Enigmatic Orcas

Up until last year, we had an average of approximately 98% white shark sightings on our trips over the course of the year. However, roughly a year ago, two orcas started to intermittently visit the bay and began predating on the white sharks, which caused the sharks to flee from the area after the predation attacks. Each time they began to come back after a few weeks (2 to 6), only to be attacked again and disappear.

We lost 5 great whites to orcas over a period of 6 months – a huge and tragic blow to our already threatened population. A study carried out over five years and published in 2016 revealed that there are most likely only between 350 and 522 great whites left along the South African coastline – which means that over the last year we have lost 1% of our population or more. The orcas have been absent for a couple of months now and, based on several recent sightings, the great whites seem to be making their way slowly back into the bay.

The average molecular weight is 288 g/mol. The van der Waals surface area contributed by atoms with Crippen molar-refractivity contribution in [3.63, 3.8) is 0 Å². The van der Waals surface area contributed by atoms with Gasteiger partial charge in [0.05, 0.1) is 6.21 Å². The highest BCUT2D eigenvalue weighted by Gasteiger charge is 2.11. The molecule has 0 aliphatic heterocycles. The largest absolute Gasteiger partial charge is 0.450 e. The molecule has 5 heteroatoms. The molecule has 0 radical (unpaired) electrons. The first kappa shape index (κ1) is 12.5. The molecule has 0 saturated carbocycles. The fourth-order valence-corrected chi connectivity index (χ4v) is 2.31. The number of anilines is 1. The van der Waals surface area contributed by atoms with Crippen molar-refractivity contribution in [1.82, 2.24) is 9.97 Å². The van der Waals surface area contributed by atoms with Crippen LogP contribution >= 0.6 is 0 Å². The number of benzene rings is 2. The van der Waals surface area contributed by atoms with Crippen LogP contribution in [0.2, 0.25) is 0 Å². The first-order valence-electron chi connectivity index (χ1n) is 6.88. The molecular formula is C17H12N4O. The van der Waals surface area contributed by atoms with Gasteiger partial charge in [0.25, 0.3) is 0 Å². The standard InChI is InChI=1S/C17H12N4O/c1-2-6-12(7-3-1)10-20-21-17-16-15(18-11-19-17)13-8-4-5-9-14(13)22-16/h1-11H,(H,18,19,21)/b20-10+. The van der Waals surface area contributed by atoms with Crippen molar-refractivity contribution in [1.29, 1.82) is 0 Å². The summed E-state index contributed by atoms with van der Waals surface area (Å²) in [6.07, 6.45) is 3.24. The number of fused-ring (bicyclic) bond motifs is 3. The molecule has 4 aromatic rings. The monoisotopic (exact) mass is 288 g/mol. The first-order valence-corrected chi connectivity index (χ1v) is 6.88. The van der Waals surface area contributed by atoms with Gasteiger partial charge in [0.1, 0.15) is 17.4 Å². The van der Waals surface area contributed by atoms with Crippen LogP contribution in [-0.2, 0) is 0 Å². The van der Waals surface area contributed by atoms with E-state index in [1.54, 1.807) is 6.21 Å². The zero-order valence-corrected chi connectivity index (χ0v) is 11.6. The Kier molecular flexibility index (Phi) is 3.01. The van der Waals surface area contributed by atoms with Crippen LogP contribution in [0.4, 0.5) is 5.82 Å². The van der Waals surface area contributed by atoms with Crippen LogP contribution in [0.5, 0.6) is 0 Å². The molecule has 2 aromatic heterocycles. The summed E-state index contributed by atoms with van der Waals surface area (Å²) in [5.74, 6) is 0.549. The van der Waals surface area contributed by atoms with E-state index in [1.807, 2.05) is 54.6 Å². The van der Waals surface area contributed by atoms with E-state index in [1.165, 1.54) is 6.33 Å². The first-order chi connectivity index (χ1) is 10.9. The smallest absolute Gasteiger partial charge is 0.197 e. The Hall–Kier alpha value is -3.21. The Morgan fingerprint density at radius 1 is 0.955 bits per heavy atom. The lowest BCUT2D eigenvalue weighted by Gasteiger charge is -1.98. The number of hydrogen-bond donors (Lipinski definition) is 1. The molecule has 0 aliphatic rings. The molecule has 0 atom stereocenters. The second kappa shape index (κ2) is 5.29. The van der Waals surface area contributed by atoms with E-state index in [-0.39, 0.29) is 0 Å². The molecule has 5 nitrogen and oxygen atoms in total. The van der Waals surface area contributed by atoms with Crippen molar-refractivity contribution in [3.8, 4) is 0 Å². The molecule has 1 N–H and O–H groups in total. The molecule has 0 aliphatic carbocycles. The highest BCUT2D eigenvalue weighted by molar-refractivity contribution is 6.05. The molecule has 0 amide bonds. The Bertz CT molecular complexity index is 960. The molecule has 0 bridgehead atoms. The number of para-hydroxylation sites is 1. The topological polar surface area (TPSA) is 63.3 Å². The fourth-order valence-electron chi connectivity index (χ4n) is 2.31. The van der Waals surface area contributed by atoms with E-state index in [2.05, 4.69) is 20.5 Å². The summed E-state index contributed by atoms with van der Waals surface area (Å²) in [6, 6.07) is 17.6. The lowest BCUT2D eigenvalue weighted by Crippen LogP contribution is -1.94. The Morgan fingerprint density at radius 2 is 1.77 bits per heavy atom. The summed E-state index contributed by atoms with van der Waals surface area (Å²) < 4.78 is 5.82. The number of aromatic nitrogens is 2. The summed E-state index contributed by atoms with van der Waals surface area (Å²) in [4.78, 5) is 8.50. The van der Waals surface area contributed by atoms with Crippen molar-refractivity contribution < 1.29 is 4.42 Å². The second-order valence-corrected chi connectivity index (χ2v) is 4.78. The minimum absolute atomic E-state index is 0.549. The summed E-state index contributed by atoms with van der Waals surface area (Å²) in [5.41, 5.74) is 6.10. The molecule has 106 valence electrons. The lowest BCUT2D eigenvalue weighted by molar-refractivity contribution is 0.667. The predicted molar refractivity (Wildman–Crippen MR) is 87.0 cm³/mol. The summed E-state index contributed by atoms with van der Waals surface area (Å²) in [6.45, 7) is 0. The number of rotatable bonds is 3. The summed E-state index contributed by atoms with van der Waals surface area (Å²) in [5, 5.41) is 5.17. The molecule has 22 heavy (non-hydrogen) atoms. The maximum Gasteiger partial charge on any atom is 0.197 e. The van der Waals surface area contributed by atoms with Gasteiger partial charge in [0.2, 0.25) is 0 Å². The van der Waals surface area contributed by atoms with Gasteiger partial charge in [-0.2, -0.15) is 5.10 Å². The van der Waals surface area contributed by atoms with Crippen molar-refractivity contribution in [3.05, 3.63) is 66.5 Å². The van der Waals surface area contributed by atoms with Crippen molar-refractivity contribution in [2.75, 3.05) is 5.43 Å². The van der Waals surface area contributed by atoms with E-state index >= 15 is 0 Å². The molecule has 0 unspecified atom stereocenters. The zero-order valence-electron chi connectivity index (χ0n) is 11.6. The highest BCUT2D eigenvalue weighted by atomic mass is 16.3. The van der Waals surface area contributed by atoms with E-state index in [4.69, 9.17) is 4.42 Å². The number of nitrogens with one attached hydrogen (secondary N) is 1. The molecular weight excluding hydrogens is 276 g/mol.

Apart from the appearance and prolonged stay of the orcas, another strange phenomenon is that in the absence of the white sharks, a population of copper sharks (also known as bronze whaler sharks) has taken up residence in the bay. This is particularly odd in light of the fact that this is usually a migratory species. But I’ll get back to the ‘bronzies’ in another blog – let’s keep the focus on orcas for now. Here are some fast facts about these formidable animals.


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